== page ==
Humanity seems to have conquered the entire planet, but its wild places still hide a surprising number of secrets. In 2021 scientists discovered the world’s tiniest lizard, a new type of octopus, a type of ant named after a rock musician…
Every year, researchers discover hundreds of new species of plants and animals. However, they are still only a small part of the living things in nature. Scientists say a large part of life on Earth remains unknown.
The discovery of a new species might conjure up images of adventurers trekking through the jungle in search of legendary creatures. Tropical rainforests are indeed “hotspots” of biodiversity, yielding considerable discoveries. But as DNA testing technology developed, many new species were discovered in familiar places and even in museum archives, organisms that looked similar but were actually genetically different.
Scientists need to scrutinize every detail of new species to identify every physical and genetic trait that sets them apart from similar organisms. They also had to make sure that no one else documented the species first. If they can do that, the next step is to publish a scientific report that formally describes the new species and gives it a name. The entire process can take years.
Sadly, many of the newly discovered creatures are already on the brink of extinction. According to the Living Planet Index, a 2020 report by the World Wildlife Federation, between 1970 and 2016, the total global population of mammals, birds, amphibians, reptiles and fish declined by an average of 68%. Hundreds of species have gone extinct, and that’s just what we’ve found.
Here are some newly discovered animals reported by some scientists in 2021.
Nanochameleon Brooksia Nana
Nana may be the smallest reptile known to science, and it’s not even as big as a human fingernail. Researchers found two of these tiny lizards — a male and a female — in the mountain rainforest of Madagascar. Although Brooksia Nana is a member of the chameleon family, it does not change color. Its brown skin resembles dead leaves, allowing it to blend into the forest without being easily spotted.
bumble bee hiding in plain sight
Scientists studying bumblebees in the Rocky Mountain forest were surprised to find that the bumblebees here fall into two different genetic clusters — they thought they were one species, but there were actually two! These two species live in harmony in the mountain meadows of the United States and Canada.
ant named after a rock star
The tiny ant with its impressive jaws lives in the Choco-Daren region of northwestern Ecuador. The area is one of many unique habitats in the Tumbes-Choco-Magdalena biodiversity hotspot that stretches along the west coast of South America from Ecuador to northern Peru. Yale University entomologist Douglas Buch confirmed the ant was indeed a new species and named it with the help of the band’s rock star Michael Stipe after their mutual friend, the artist Jeremy Eyre. Ernesto named the ant.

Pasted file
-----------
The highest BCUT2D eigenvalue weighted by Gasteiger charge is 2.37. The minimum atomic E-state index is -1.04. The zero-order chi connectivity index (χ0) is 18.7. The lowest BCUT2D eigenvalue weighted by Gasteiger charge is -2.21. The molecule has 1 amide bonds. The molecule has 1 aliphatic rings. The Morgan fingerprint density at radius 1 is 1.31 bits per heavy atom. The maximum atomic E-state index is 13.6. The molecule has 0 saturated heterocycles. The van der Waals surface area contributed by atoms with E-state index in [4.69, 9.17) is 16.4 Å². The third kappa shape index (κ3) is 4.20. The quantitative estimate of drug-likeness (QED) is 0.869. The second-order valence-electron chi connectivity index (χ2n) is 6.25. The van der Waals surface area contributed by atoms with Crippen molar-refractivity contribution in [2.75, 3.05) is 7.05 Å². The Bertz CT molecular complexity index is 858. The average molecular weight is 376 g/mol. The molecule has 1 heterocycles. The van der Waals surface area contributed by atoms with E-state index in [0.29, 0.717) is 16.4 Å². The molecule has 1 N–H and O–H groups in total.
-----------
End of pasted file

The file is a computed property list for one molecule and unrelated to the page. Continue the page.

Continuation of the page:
Deep Sea Emperor Dumbo Octopus
This enigmatic cephalopod makes its underwater home in the North Pacific Ocean and is one of the deepest octopuses known to science. Like other types of Dumbo octopuses, it has two ear-like fins on its head. Although the octopus was dead when scientists pulled it out of the ocean, scientists studying its anatomy peer into its internal organs, providing a clearer picture of the anatomy than traditional dissections and ensuring the safety of this hard-to-find sea creature. The only specimen survived intact.
The bat, named after the Nimba Mountains in West Africa where it was found, can be found in caves and mining tunnels. This bat has striking orange fur. This bright orange bat is only found in this particular mountain range, so protecting the area is critical to the species’ survival. Fortunately, most of the area here is already a nature reserve.
Suzhen Ring Snake
After decades of camouflage, a deadly new species of snake has been discovered, researchers say. The researchers named the snake after Bai Suzhen, a powerful snake god in traditional Chinese mythology. “This black-and-white striped Suzhen ring snake is the most similar to a white snake in nature, so we decided to name it after Bai Suzhen,” the researchers said in a statement.
The new species was found in southwestern China. and a venomous snake found in northern Myanmar that had previously been classified as the coral snake. However, morphological and genetic differences such as its teeth and black-and-white striped skin, as well as its particularly painful and deadly bite, are enough to classify this reptile as a separate species.
”This is very dangerous because krait snakes are highly deadly and understanding their species diversity and geographic distribution is crucial to saving human lives,” said the researchers from the German Association of Herpetology in Southeast Asia.
Reclassified Les Whales
Rice’s whales were formerly known as “Blade’s whales in the Gulf of Mexico,” named after biologist Dale Rice, who first documented them in the 1960s. In 2014, genetic testing confirmed that Gulf whales are genetically distinct from Bryde’s whales in other oceans. The classification of Rice’s whales as a new species was done through necropsy of the whales off the coast of Florida’s Everglades National Park in 2019. In a new paper published in Marine Mammal Science, researchers studying the remains of the whale show that the animal is one of a newly discovered species that has never been cataloged before. At present, there are very few Rhys whales left in the wild, less than 100.